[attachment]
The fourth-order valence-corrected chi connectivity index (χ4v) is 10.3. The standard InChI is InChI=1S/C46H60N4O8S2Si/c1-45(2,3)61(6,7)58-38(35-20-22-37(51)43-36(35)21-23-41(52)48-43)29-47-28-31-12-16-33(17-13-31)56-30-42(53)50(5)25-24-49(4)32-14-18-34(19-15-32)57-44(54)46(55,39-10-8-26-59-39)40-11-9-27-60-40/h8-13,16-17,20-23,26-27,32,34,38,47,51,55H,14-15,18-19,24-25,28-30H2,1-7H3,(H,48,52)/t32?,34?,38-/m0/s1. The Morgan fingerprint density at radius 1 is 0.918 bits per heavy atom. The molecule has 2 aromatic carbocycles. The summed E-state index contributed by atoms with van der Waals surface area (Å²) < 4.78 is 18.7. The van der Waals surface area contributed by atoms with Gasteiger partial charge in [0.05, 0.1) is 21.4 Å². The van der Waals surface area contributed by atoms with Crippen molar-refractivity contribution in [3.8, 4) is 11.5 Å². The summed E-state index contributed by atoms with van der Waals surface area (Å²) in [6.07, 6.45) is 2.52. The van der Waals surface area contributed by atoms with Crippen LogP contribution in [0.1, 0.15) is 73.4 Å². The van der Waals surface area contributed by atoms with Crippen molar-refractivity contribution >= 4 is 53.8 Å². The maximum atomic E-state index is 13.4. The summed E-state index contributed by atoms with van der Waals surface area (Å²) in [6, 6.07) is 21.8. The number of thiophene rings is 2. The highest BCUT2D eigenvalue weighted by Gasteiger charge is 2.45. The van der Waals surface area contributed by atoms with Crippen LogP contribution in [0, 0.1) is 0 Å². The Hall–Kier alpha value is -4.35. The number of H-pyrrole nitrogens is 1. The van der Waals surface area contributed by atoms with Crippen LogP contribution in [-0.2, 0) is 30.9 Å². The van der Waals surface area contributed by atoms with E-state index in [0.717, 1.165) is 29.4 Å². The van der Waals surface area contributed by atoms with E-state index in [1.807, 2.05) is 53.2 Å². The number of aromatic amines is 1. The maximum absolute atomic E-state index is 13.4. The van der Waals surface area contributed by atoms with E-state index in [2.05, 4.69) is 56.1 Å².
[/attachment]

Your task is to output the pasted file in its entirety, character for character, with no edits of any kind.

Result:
The fourth-order valence-corrected chi connectivity index (χ4v) is 10.3. The standard InChI is InChI=1S/C46H60N4O8S2Si/c1-45(2,3)61(6,7)58-38(35-20-22-37(51)43-36(35)21-23-41(52)48-43)29-47-28-31-12-16-33(17-13-31)56-30-42(53)50(5)25-24-49(4)32-14-18-34(19-15-32)57-44(54)46(55,39-10-8-26-59-39)40-11-9-27-60-40/h8-13,16-17,20-23,26-27,32,34,38,47,51,55H,14-15,18-19,24-25,28-30H2,1-7H3,(H,48,52)/t32?,34?,38-/m0/s1. The Morgan fingerprint density at radius 1 is 0.918 bits per heavy atom. The molecule has 2 aromatic carbocycles. The summed E-state index contributed by atoms with van der Waals surface area (Å²) < 4.78 is 18.7. The van der Waals surface area contributed by atoms with Gasteiger partial charge in [0.05, 0.1) is 21.4 Å². The van der Waals surface area contributed by atoms with Crippen molar-refractivity contribution in [3.8, 4) is 11.5 Å². The summed E-state index contributed by atoms with van der Waals surface area (Å²) in [6.07, 6.45) is 2.52. The van der Waals surface area contributed by atoms with Crippen LogP contribution in [0.1, 0.15) is 73.4 Å². The van der Waals surface area contributed by atoms with Crippen molar-refractivity contribution >= 4 is 53.8 Å². The maximum atomic E-state index is 13.4. The summed E-state index contributed by atoms with van der Waals surface area (Å²) in [6, 6.07) is 21.8. The number of thiophene rings is 2. The highest BCUT2D eigenvalue weighted by Gasteiger charge is 2.45. The van der Waals surface area contributed by atoms with Crippen LogP contribution in [0, 0.1) is 0 Å². The Hall–Kier alpha value is -4.35. The number of H-pyrrole nitrogens is 1. The van der Waals surface area contributed by atoms with Crippen LogP contribution in [-0.2, 0) is 30.9 Å². The van der Waals surface area contributed by atoms with E-state index in [0.717, 1.165) is 29.4 Å². The van der Waals surface area contributed by atoms with E-state index in [1.807, 2.05) is 53.2 Å². The number of aromatic amines is 1. The maximum absolute atomic E-state index is 13.4. The van der Waals surface area contributed by atoms with E-state index in [2.05, 4.69) is 56.1 Å².